In 1867 it was decided to create a new metre standard, the International Prototype Metre, that was again a metal bar, this time made of platinum iridium alloy. The metre was defined as the distance between two lines on the bar (to avoid errors due to wear of the ends of the bar). This standard was internationally adopted at the Metre Convention in 1875 with the signing of a treaty on the 20th of July. In addition to the adoption of the standard the Bureau International des Poids et Mesures (BIPM) was created to conserve the International Prototype Metre.
As technology improved new more accurate measures of length were developed, the most commonly used being interferometry. In 1960 a definition of the metre was adopted as Resolution 6 of 11th CGPM defining the metre as follows: "The metre is the length equal to 1,650,763.73 wavelengths in vacuum of the radiation corresponding to the transition between the levels 2p10 and 5d5 of the krypton 86 atom."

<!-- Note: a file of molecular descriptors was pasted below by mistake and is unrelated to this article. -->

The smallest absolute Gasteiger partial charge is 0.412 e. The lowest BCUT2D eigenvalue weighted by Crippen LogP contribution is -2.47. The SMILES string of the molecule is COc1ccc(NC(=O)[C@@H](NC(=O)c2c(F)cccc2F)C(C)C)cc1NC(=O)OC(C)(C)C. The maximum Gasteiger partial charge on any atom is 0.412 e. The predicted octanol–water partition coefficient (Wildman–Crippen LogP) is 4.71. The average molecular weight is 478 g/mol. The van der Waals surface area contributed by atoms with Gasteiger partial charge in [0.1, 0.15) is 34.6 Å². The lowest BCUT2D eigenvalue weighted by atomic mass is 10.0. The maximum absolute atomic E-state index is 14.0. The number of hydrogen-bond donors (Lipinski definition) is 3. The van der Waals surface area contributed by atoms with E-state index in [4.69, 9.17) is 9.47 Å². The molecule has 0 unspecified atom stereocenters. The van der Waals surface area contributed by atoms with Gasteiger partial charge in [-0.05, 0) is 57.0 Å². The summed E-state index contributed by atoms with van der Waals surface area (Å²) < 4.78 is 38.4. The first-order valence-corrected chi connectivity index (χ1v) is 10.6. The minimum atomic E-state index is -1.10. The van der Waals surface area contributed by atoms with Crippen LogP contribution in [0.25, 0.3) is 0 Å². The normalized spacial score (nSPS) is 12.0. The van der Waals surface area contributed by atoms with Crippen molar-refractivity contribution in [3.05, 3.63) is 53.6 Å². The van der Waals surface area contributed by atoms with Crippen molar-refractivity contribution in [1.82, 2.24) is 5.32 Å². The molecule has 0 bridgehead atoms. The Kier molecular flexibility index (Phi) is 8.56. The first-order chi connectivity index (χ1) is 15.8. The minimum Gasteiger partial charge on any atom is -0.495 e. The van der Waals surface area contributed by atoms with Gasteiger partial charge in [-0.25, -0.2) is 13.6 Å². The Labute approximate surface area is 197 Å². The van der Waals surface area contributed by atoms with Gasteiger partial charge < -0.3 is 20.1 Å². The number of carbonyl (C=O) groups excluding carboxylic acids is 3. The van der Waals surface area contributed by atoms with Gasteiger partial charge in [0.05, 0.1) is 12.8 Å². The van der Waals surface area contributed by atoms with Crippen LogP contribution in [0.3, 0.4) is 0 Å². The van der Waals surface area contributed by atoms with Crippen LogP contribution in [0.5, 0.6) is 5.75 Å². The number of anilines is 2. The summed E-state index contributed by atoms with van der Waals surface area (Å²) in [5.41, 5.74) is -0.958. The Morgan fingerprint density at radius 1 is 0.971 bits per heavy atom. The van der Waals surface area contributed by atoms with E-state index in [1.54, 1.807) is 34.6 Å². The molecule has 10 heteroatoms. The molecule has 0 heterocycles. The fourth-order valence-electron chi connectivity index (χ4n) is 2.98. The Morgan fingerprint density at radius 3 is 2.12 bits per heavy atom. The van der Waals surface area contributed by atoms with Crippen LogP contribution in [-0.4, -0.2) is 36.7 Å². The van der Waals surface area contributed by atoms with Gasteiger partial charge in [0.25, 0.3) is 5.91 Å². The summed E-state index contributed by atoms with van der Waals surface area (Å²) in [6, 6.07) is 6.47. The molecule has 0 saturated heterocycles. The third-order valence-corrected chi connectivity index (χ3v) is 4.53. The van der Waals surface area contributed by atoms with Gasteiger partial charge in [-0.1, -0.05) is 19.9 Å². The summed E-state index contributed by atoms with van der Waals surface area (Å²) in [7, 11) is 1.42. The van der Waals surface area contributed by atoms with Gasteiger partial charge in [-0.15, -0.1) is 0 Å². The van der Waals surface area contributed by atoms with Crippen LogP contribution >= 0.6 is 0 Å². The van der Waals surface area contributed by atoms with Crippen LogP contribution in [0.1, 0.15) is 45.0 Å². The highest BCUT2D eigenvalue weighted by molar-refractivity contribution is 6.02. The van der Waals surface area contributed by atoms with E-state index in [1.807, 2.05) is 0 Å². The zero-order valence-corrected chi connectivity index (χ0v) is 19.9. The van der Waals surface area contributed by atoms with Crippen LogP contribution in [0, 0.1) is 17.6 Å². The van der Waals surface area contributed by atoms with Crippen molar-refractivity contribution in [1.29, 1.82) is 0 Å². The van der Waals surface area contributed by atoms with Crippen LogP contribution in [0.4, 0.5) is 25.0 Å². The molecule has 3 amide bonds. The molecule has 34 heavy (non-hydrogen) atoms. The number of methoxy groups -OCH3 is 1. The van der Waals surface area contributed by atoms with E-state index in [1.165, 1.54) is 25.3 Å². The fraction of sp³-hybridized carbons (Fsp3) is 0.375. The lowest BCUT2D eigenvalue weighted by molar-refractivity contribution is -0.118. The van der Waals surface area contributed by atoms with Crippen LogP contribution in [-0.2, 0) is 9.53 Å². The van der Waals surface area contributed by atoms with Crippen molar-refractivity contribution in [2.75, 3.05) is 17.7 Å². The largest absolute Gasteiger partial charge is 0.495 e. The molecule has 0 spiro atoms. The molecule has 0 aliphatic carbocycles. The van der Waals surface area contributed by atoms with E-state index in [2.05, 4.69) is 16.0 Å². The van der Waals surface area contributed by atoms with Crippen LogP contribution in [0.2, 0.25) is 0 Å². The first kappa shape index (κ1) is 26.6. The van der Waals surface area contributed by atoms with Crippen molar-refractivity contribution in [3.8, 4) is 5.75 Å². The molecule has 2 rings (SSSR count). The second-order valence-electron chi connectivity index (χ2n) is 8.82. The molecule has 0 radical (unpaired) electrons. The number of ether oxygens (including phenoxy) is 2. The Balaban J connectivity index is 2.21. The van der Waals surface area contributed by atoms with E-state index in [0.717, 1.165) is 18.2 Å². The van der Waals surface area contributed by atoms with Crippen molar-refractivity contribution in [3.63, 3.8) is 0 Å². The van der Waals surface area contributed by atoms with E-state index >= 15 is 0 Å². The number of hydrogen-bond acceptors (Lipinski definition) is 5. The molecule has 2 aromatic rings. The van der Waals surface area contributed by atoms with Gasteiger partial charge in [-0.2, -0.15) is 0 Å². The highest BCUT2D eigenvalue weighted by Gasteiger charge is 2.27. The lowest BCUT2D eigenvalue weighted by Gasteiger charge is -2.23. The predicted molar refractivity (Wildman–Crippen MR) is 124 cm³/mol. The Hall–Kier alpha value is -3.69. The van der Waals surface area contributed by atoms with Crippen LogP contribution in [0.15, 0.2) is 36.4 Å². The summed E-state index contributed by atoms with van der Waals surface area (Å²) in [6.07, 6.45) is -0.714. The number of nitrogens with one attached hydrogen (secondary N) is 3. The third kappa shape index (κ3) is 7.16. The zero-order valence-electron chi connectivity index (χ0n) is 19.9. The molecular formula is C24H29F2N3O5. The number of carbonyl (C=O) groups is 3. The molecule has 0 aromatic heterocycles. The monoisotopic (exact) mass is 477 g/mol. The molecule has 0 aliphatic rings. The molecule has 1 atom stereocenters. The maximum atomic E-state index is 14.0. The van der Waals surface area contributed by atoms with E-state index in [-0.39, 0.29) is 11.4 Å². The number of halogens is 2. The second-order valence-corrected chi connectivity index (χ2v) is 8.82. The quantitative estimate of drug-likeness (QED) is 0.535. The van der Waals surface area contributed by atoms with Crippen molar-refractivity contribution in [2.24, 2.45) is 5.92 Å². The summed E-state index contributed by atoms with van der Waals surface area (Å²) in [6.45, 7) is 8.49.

When developments in electronics allowed the measurement of the frequency of light near the visible spectrum it became possible to define the metre in terms of the speed of light and Resolution 1 of the 17th CGPM then defined the metre as: "The metre is the length of the path travelled by light in vacuum during a time interval of 1/299 792 458 of a second." This definition is still in use.
The metre is in worldwide use in science and is in general use everywhere except the United States, Liberia and dependent territories. In other English speaking countries the use of feet and inches for a persons height is still in common use, despite legal adoption of the metre and yards are still used when referring to football and cricket pitch measurements.